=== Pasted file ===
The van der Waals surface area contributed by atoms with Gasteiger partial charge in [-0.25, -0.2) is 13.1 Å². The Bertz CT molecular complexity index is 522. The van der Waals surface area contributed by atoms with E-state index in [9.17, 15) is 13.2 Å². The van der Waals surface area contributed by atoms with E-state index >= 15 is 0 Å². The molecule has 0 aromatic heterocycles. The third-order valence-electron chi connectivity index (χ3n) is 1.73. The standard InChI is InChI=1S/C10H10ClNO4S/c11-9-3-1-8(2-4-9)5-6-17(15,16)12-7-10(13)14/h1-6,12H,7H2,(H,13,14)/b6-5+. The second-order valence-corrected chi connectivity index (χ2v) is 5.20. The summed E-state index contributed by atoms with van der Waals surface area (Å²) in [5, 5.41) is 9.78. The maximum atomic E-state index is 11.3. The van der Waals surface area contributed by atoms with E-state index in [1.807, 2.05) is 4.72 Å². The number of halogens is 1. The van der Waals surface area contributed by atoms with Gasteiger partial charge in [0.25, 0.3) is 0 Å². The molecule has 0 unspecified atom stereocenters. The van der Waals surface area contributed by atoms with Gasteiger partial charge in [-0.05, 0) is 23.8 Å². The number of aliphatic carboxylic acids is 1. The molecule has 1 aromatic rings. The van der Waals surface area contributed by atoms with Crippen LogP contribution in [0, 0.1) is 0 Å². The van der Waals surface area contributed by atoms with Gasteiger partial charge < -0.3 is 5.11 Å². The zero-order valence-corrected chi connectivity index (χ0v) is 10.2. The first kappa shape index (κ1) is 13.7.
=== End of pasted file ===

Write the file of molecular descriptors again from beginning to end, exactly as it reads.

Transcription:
The van der Waals surface area contributed by atoms with Gasteiger partial charge in [-0.25, -0.2) is 13.1 Å². The Bertz CT molecular complexity index is 522. The van der Waals surface area contributed by atoms with E-state index in [9.17, 15) is 13.2 Å². The van der Waals surface area contributed by atoms with E-state index >= 15 is 0 Å². The molecule has 0 aromatic heterocycles. The third-order valence-electron chi connectivity index (χ3n) is 1.73. The standard InChI is InChI=1S/C10H10ClNO4S/c11-9-3-1-8(2-4-9)5-6-17(15,16)12-7-10(13)14/h1-6,12H,7H2,(H,13,14)/b6-5+. The second-order valence-corrected chi connectivity index (χ2v) is 5.20. The summed E-state index contributed by atoms with van der Waals surface area (Å²) in [5, 5.41) is 9.78. The maximum atomic E-state index is 11.3. The van der Waals surface area contributed by atoms with E-state index in [1.807, 2.05) is 4.72 Å². The number of halogens is 1. The van der Waals surface area contributed by atoms with Gasteiger partial charge in [0.25, 0.3) is 0 Å². The molecule has 0 unspecified atom stereocenters. The van der Waals surface area contributed by atoms with Gasteiger partial charge in [-0.05, 0) is 23.8 Å². The number of aliphatic carboxylic acids is 1. The molecule has 1 aromatic rings. The van der Waals surface area contributed by atoms with Crippen LogP contribution in [0, 0.1) is 0 Å². The van der Waals surface area contributed by atoms with Gasteiger partial charge < -0.3 is 5.11 Å². The zero-order valence-corrected chi connectivity index (χ0v) is 10.2. The first kappa shape index (κ1) is 13.7.